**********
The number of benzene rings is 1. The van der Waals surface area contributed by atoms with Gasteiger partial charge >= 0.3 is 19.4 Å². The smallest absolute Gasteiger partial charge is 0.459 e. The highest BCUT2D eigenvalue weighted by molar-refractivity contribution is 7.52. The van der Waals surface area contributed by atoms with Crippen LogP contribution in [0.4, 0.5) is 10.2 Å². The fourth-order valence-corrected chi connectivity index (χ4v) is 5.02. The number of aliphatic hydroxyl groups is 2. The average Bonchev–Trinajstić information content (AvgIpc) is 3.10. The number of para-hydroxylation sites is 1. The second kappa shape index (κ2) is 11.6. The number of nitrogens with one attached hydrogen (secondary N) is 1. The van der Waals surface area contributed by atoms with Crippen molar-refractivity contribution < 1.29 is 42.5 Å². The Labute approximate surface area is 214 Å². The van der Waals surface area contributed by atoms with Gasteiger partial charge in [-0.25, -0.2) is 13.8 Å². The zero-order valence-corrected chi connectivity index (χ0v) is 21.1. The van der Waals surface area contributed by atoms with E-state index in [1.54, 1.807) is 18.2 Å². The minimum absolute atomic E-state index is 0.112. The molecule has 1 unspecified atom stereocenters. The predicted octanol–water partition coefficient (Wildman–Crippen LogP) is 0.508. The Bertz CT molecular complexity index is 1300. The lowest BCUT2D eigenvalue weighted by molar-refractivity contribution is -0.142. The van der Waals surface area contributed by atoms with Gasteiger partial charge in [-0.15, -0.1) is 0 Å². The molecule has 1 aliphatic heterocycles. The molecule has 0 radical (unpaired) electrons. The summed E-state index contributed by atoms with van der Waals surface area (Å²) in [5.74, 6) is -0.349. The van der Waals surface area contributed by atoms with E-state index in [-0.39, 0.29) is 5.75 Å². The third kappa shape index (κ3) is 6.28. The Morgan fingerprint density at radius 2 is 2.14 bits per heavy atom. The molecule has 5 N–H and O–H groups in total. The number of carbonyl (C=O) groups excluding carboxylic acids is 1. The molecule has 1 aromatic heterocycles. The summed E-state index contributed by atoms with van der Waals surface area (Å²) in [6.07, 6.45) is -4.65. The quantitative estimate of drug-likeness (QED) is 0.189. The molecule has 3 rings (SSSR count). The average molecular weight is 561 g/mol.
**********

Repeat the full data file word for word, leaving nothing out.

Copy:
The number of benzene rings is 1. The van der Waals surface area contributed by atoms with Gasteiger partial charge >= 0.3 is 19.4 Å². The smallest absolute Gasteiger partial charge is 0.459 e. The highest BCUT2D eigenvalue weighted by molar-refractivity contribution is 7.52. The van der Waals surface area contributed by atoms with Crippen LogP contribution in [0.4, 0.5) is 10.2 Å². The fourth-order valence-corrected chi connectivity index (χ4v) is 5.02. The number of aliphatic hydroxyl groups is 2. The average Bonchev–Trinajstić information content (AvgIpc) is 3.10. The number of para-hydroxylation sites is 1. The second kappa shape index (κ2) is 11.6. The number of nitrogens with one attached hydrogen (secondary N) is 1. The van der Waals surface area contributed by atoms with Crippen molar-refractivity contribution < 1.29 is 42.5 Å². The Labute approximate surface area is 214 Å². The van der Waals surface area contributed by atoms with Gasteiger partial charge in [-0.25, -0.2) is 13.8 Å². The zero-order valence-corrected chi connectivity index (χ0v) is 21.1. The van der Waals surface area contributed by atoms with E-state index in [1.54, 1.807) is 18.2 Å². The minimum absolute atomic E-state index is 0.112. The molecule has 1 unspecified atom stereocenters. The predicted octanol–water partition coefficient (Wildman–Crippen LogP) is 0.508. The Bertz CT molecular complexity index is 1300. The lowest BCUT2D eigenvalue weighted by molar-refractivity contribution is -0.142. The van der Waals surface area contributed by atoms with Gasteiger partial charge in [-0.15, -0.1) is 0 Å². The molecule has 1 aliphatic heterocycles. The molecule has 0 radical (unpaired) electrons. The summed E-state index contributed by atoms with van der Waals surface area (Å²) in [5.74, 6) is -0.349. The van der Waals surface area contributed by atoms with E-state index in [-0.39, 0.29) is 5.75 Å². The third kappa shape index (κ3) is 6.28. The Morgan fingerprint density at radius 2 is 2.14 bits per heavy atom. The molecule has 5 N–H and O–H groups in total. The number of carbonyl (C=O) groups excluding carboxylic acids is 1. The molecule has 1 aromatic heterocycles. The summed E-state index contributed by atoms with van der Waals surface area (Å²) in [6.07, 6.45) is -4.65. The quantitative estimate of drug-likeness (QED) is 0.189. The molecule has 3 rings (SSSR count). The average molecular weight is 561 g/mol.